Home | Volume 36 | Article number 230


Knowledge, attitude, practice and prevalence of traditional cauterization among patients in Massawa Hospital, Eritrea: a cross-sectional study

Knowledge, attitude, practice and prevalence of traditional cauterization among patients in Massawa Hospital, Eritrea: a cross-sectional study

Berhe Tesfai1,&, Adhanom Debesai1, Saliem Mekonnen1, Fnan Girmay1, Fitsum Kibreab2, Lemlem Hussien3, Mulugeta Russom3


1Massawa Hospital, Northern Red Sea Zone, Massawa, Eritrea, 2Health Research and Resources Centre Division, Ministry of Health, Asmara, Eritrea, 3National Medicines and Food Administration, Ministry of Health, Asmara, Eritrea



&Corresponding author
Berhe Tesfai, Massawa Hospital, Northern Red Sea Zone, Massawa, Eritrea




Introduction: use of traditional cautery for the treatment of varied ailments is one of the most ancient and harmful traditional medical practices that is still in use. This study was conducted to assess the knowledge, attitude, practice and to estimate the prevalence of traditional cautery among patients visiting Massawa hospital.


Methods: a hospital-based cross-sectional study was conducted in Massawa hospital from February 20 to April 20, 2019. The study enrolled all patients aged >18 years, non-critical and willing to participate.


Results: a total of 900 participants were enrolled in the study. The study was dominated by Muslims (81.4%) with a median age of 42 years (IQR: 20). Self-reported prevalence of traditional cauterization was found to be 43.6% and 63% of them did their latest cautery between 2011 and 2019. Metal rods were used as cauterant in 92.3% and 47.9% reported that traditional practitioners used the same cauterant for different people. One-third of the respondents reported that it is a safe practice and 47% had the understanding that it cannot transmit communicable diseases. Moreover, 90.4% of the study participants reported that they knew someone who did cautery. Respondents with poor knowledge (AOR=6.45, 95% CI: 4.69-8.87) and attitude (AOR=8.68, 95% CI: 6.31-11.95) were more likely to practice cauterization compared to those with good knowledge and attitude.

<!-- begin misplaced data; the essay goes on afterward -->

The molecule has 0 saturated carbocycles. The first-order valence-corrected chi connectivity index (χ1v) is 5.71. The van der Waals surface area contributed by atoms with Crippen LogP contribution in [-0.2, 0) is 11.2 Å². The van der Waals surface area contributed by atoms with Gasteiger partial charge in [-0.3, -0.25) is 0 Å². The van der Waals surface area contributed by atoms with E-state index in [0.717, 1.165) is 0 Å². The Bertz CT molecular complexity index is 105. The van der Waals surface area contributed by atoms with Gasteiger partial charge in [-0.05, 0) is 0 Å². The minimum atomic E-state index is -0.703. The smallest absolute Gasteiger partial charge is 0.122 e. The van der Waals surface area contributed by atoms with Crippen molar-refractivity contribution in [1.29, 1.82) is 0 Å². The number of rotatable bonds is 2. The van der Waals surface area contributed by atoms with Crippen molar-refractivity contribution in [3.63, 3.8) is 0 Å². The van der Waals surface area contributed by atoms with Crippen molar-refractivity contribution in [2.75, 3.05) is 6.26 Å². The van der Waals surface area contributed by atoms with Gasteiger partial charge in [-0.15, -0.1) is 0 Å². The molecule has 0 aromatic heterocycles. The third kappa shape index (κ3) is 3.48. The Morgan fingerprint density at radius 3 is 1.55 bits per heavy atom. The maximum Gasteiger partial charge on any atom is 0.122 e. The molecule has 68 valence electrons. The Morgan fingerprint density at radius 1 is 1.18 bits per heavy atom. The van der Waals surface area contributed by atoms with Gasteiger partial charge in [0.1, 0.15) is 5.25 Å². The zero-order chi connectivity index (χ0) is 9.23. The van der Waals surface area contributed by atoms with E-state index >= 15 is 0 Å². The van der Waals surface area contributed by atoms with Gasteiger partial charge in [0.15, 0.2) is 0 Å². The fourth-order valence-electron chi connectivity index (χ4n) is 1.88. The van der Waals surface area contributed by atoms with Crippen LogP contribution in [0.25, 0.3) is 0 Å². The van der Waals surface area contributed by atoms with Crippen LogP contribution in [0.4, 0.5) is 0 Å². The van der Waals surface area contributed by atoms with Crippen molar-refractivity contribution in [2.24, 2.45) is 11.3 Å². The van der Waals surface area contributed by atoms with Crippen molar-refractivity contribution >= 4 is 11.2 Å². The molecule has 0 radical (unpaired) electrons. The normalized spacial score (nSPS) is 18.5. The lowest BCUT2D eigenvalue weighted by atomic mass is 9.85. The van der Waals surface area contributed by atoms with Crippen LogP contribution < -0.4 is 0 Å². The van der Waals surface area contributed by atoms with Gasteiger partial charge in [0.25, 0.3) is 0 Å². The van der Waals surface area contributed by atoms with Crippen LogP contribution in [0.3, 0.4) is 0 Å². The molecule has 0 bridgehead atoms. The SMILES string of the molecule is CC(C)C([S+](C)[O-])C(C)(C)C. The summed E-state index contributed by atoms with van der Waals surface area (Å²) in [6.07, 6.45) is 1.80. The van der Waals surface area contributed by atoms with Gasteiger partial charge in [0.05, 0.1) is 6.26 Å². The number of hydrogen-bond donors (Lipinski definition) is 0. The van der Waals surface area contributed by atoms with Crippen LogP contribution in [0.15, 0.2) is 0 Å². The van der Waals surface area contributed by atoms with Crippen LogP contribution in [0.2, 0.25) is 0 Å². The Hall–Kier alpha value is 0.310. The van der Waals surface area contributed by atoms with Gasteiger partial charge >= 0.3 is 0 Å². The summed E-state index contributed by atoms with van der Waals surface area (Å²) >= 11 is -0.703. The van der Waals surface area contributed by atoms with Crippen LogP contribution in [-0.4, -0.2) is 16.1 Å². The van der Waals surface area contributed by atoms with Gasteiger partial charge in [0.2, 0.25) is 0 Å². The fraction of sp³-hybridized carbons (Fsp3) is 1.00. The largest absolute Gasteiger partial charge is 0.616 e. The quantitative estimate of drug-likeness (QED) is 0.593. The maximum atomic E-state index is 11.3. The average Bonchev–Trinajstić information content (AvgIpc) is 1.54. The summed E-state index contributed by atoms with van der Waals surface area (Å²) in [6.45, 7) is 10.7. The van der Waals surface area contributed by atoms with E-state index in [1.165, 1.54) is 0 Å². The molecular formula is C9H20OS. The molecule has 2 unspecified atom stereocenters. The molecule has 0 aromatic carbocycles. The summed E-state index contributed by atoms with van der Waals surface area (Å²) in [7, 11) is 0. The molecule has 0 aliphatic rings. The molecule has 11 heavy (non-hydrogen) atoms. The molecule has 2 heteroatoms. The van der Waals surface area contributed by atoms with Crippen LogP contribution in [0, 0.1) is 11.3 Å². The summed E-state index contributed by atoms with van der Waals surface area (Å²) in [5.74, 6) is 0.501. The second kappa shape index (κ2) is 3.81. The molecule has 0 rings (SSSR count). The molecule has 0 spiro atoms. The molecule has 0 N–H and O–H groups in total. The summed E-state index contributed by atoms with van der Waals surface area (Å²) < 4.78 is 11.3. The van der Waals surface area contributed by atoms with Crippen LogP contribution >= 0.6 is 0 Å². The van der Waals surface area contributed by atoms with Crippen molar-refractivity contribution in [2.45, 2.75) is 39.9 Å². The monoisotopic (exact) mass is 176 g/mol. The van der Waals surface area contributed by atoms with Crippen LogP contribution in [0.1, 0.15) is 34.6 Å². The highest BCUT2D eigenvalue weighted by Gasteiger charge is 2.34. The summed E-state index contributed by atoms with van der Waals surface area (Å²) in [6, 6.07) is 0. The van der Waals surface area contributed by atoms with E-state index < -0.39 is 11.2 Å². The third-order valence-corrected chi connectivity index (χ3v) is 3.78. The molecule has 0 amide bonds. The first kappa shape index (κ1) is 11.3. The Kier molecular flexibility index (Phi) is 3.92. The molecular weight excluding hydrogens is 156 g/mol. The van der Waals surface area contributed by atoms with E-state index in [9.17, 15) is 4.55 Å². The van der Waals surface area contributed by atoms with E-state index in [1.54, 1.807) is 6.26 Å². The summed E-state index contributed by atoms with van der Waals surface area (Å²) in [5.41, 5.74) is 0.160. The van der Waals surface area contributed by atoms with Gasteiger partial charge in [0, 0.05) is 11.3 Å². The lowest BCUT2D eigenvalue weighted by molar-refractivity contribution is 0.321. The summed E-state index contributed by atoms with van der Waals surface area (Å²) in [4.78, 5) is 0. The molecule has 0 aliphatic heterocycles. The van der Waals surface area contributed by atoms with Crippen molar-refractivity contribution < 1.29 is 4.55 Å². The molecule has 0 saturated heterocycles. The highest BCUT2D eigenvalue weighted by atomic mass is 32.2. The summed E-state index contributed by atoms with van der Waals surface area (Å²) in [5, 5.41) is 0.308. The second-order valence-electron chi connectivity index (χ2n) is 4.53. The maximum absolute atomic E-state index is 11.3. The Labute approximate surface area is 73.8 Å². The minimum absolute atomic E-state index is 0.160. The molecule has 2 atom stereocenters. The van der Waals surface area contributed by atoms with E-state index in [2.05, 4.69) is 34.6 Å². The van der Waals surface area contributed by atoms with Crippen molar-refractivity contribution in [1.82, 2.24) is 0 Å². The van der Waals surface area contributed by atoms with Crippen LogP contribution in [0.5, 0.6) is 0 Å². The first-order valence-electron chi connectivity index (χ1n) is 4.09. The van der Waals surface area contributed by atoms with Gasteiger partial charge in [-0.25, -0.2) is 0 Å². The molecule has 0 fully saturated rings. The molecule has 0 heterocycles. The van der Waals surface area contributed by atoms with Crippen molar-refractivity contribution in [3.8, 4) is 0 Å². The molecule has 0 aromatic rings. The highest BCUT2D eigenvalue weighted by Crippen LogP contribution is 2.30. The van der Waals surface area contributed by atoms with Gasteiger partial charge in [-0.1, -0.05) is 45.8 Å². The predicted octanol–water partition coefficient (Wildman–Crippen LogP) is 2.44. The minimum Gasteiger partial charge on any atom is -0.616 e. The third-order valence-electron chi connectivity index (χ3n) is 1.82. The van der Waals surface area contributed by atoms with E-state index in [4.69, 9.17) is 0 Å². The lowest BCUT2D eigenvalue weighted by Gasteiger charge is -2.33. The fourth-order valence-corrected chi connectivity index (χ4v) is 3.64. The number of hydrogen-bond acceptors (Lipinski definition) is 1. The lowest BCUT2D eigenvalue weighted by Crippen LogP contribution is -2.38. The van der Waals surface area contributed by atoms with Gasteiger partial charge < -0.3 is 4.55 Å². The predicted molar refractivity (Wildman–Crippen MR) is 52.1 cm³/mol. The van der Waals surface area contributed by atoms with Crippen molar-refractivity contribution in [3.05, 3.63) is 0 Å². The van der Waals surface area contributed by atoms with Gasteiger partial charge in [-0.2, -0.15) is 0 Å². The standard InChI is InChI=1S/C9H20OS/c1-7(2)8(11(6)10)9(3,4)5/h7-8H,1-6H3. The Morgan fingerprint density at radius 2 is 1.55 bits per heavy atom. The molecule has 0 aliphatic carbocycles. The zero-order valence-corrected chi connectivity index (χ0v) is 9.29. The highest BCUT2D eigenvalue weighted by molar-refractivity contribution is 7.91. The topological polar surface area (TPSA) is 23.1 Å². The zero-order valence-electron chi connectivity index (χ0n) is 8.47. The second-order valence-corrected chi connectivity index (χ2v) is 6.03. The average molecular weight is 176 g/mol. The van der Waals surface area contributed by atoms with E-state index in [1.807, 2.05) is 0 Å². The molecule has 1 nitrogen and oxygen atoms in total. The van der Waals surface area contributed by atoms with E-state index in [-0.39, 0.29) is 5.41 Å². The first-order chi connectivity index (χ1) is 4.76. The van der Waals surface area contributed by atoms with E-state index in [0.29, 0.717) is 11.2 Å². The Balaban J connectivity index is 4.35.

Conclusion: the practice of cauterization in visitors of Massawa hospital was rampant which is mainly associated with poor knowledge and attitude of the respondents, limited access to health facilities and religious/cultural conviction.



Introduction    Down

Traditional cauterization is defined as the application of hot metal rods/knives, and/or fire over diseased body parts for therapeutic purposes [1,2]. The metal rods/sticks are heated and practitioners place the hot metal over the affected skin for a few seconds [3-6] and the number of cauterization per one session varies between one to seven [5]. Though the choice of location for cauterization depends on the disease condition of patients and other factors, the whole body, including the face and head, is at risk of the practice [3,4].

Even though traditional practitioners believe that cautery prevent or treat diseases, current studies revealed that it causes severe infections and complications as adverse effect such as septic shock, cavernous sinus thrombosis, multiple splenic abscesses, deep scars, potentially chronic serious diseases, permanent unilateral blindness, physical deformities and even death [3,4,7]. Despite its unbearable adverse outcomes, significant portion of the population living in the developing countries practice traditional cautery [3,4,8,9]. In Somalia, cautery was the main therapy for alleviating various diseases such as hepatitis, facial paralysis, parotitis, and childhood rickets and almost all Somalis are reported to be cauterized in their lifetime with wood, palm leaves or iron rode [3,4].